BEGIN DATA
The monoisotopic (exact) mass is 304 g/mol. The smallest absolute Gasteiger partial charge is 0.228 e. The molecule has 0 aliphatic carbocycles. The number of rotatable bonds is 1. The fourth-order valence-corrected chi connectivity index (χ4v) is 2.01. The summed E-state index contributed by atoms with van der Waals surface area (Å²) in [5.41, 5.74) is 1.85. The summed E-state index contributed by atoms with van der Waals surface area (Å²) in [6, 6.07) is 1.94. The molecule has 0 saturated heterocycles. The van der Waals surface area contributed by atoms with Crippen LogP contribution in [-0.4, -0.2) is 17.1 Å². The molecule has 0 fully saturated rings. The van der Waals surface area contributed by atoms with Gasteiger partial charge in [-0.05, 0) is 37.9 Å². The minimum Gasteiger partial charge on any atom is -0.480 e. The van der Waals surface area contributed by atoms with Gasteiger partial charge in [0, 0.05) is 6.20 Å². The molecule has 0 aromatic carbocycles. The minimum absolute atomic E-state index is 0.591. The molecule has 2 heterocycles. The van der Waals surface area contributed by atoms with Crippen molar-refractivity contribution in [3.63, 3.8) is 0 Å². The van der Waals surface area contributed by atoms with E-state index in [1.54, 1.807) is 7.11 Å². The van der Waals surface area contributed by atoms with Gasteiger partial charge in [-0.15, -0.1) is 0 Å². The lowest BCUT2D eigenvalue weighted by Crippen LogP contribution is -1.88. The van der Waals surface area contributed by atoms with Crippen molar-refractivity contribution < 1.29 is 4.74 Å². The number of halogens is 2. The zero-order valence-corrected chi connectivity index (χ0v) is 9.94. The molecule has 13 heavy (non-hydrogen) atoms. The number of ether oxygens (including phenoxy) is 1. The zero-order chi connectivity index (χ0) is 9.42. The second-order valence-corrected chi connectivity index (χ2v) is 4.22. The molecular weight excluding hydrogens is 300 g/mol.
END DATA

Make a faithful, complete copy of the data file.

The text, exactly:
The monoisotopic (exact) mass is 304 g/mol. The smallest absolute Gasteiger partial charge is 0.228 e. The molecule has 0 aliphatic carbocycles. The number of rotatable bonds is 1. The fourth-order valence-corrected chi connectivity index (χ4v) is 2.01. The summed E-state index contributed by atoms with van der Waals surface area (Å²) in [5.41, 5.74) is 1.85. The summed E-state index contributed by atoms with van der Waals surface area (Å²) in [6, 6.07) is 1.94. The molecule has 0 saturated heterocycles. The van der Waals surface area contributed by atoms with Crippen LogP contribution in [-0.4, -0.2) is 17.1 Å². The molecule has 0 fully saturated rings. The van der Waals surface area contributed by atoms with Gasteiger partial charge in [-0.05, 0) is 37.9 Å². The minimum Gasteiger partial charge on any atom is -0.480 e. The van der Waals surface area contributed by atoms with Gasteiger partial charge in [0, 0.05) is 6.20 Å². The molecule has 0 aromatic carbocycles. The minimum absolute atomic E-state index is 0.591. The molecule has 2 heterocycles. The van der Waals surface area contributed by atoms with Crippen molar-refractivity contribution in [3.63, 3.8) is 0 Å². The van der Waals surface area contributed by atoms with E-state index in [1.54, 1.807) is 7.11 Å². The van der Waals surface area contributed by atoms with Gasteiger partial charge in [-0.15, -0.1) is 0 Å². The lowest BCUT2D eigenvalue weighted by Crippen LogP contribution is -1.88. The van der Waals surface area contributed by atoms with Crippen molar-refractivity contribution < 1.29 is 4.74 Å². The number of halogens is 2. The zero-order valence-corrected chi connectivity index (χ0v) is 9.94. The molecule has 13 heavy (non-hydrogen) atoms. The number of ether oxygens (including phenoxy) is 1. The zero-order chi connectivity index (χ0) is 9.42. The second-order valence-corrected chi connectivity index (χ2v) is 4.22. The molecular weight excluding hydrogens is 300 g/mol.